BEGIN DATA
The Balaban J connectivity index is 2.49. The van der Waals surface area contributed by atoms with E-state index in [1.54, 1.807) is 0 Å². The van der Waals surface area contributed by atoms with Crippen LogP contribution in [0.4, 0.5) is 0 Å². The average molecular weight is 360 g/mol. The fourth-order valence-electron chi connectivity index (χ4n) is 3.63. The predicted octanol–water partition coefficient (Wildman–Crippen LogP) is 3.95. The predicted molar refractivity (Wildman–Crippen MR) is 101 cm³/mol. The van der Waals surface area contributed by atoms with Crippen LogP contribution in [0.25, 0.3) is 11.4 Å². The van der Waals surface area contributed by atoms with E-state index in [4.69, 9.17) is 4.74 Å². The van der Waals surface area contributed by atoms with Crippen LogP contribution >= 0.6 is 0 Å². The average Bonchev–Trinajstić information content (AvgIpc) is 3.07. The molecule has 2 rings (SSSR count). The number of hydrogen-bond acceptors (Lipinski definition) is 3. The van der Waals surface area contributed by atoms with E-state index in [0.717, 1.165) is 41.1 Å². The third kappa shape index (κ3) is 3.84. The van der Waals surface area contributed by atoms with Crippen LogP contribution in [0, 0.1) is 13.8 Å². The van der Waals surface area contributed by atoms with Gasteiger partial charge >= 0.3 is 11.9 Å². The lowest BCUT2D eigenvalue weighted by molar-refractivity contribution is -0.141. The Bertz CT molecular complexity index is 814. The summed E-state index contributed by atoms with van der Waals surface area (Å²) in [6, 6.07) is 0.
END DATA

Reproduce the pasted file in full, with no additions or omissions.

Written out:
The Balaban J connectivity index is 2.49. The van der Waals surface area contributed by atoms with E-state index in [1.54, 1.807) is 0 Å². The van der Waals surface area contributed by atoms with Crippen LogP contribution in [0.4, 0.5) is 0 Å². The average molecular weight is 360 g/mol. The fourth-order valence-electron chi connectivity index (χ4n) is 3.63. The predicted octanol–water partition coefficient (Wildman–Crippen LogP) is 3.95. The predicted molar refractivity (Wildman–Crippen MR) is 101 cm³/mol. The van der Waals surface area contributed by atoms with Crippen LogP contribution in [0.25, 0.3) is 11.4 Å². The van der Waals surface area contributed by atoms with E-state index in [4.69, 9.17) is 4.74 Å². The van der Waals surface area contributed by atoms with Crippen LogP contribution >= 0.6 is 0 Å². The average Bonchev–Trinajstić information content (AvgIpc) is 3.07. The molecule has 2 rings (SSSR count). The number of hydrogen-bond acceptors (Lipinski definition) is 3. The van der Waals surface area contributed by atoms with E-state index in [0.717, 1.165) is 41.1 Å². The third kappa shape index (κ3) is 3.84. The van der Waals surface area contributed by atoms with Crippen LogP contribution in [0, 0.1) is 13.8 Å². The van der Waals surface area contributed by atoms with Gasteiger partial charge >= 0.3 is 11.9 Å². The lowest BCUT2D eigenvalue weighted by molar-refractivity contribution is -0.141. The Bertz CT molecular complexity index is 814. The summed E-state index contributed by atoms with van der Waals surface area (Å²) in [6, 6.07) is 0.